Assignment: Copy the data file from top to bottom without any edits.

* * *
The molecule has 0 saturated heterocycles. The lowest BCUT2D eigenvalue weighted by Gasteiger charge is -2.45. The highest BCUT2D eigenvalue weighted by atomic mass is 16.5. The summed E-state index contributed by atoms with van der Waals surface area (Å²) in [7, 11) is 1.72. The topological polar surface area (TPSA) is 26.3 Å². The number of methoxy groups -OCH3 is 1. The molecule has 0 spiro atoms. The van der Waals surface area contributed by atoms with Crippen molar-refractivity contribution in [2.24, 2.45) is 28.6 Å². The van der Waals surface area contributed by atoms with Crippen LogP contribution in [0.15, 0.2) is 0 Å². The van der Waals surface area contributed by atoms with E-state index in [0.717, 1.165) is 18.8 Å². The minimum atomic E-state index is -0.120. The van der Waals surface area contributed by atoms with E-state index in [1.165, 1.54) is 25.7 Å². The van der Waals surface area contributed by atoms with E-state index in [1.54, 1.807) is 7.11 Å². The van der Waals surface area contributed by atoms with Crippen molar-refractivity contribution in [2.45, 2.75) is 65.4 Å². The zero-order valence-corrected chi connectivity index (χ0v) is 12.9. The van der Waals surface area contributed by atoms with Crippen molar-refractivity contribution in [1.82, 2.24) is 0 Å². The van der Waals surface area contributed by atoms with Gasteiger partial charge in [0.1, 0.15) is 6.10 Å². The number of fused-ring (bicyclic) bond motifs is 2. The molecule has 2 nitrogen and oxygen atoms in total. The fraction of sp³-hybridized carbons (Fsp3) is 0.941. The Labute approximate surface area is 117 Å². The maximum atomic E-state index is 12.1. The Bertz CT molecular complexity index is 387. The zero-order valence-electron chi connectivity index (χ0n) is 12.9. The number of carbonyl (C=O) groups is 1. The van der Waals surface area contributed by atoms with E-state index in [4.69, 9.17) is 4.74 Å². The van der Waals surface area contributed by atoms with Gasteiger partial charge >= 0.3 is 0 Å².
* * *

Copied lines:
The molecule has 0 saturated heterocycles. The lowest BCUT2D eigenvalue weighted by Gasteiger charge is -2.45. The highest BCUT2D eigenvalue weighted by atomic mass is 16.5. The summed E-state index contributed by atoms with van der Waals surface area (Å²) in [7, 11) is 1.72. The topological polar surface area (TPSA) is 26.3 Å². The number of methoxy groups -OCH3 is 1. The molecule has 0 spiro atoms. The van der Waals surface area contributed by atoms with Crippen molar-refractivity contribution in [2.24, 2.45) is 28.6 Å². The van der Waals surface area contributed by atoms with Crippen LogP contribution in [0.15, 0.2) is 0 Å². The van der Waals surface area contributed by atoms with E-state index in [0.717, 1.165) is 18.8 Å². The minimum atomic E-state index is -0.120. The van der Waals surface area contributed by atoms with E-state index in [1.165, 1.54) is 25.7 Å². The van der Waals surface area contributed by atoms with E-state index in [1.54, 1.807) is 7.11 Å². The van der Waals surface area contributed by atoms with Crippen molar-refractivity contribution in [2.45, 2.75) is 65.4 Å². The zero-order valence-corrected chi connectivity index (χ0v) is 12.9. The van der Waals surface area contributed by atoms with Crippen molar-refractivity contribution in [1.82, 2.24) is 0 Å². The van der Waals surface area contributed by atoms with Gasteiger partial charge in [0.1, 0.15) is 6.10 Å². The number of fused-ring (bicyclic) bond motifs is 2. The molecule has 2 nitrogen and oxygen atoms in total. The fraction of sp³-hybridized carbons (Fsp3) is 0.941. The Labute approximate surface area is 117 Å². The maximum atomic E-state index is 12.1. The Bertz CT molecular complexity index is 387. The zero-order valence-electron chi connectivity index (χ0n) is 12.9. The number of carbonyl (C=O) groups is 1. The van der Waals surface area contributed by atoms with E-state index in [4.69, 9.17) is 4.74 Å². The van der Waals surface area contributed by atoms with Gasteiger partial charge >= 0.3 is 0 Å².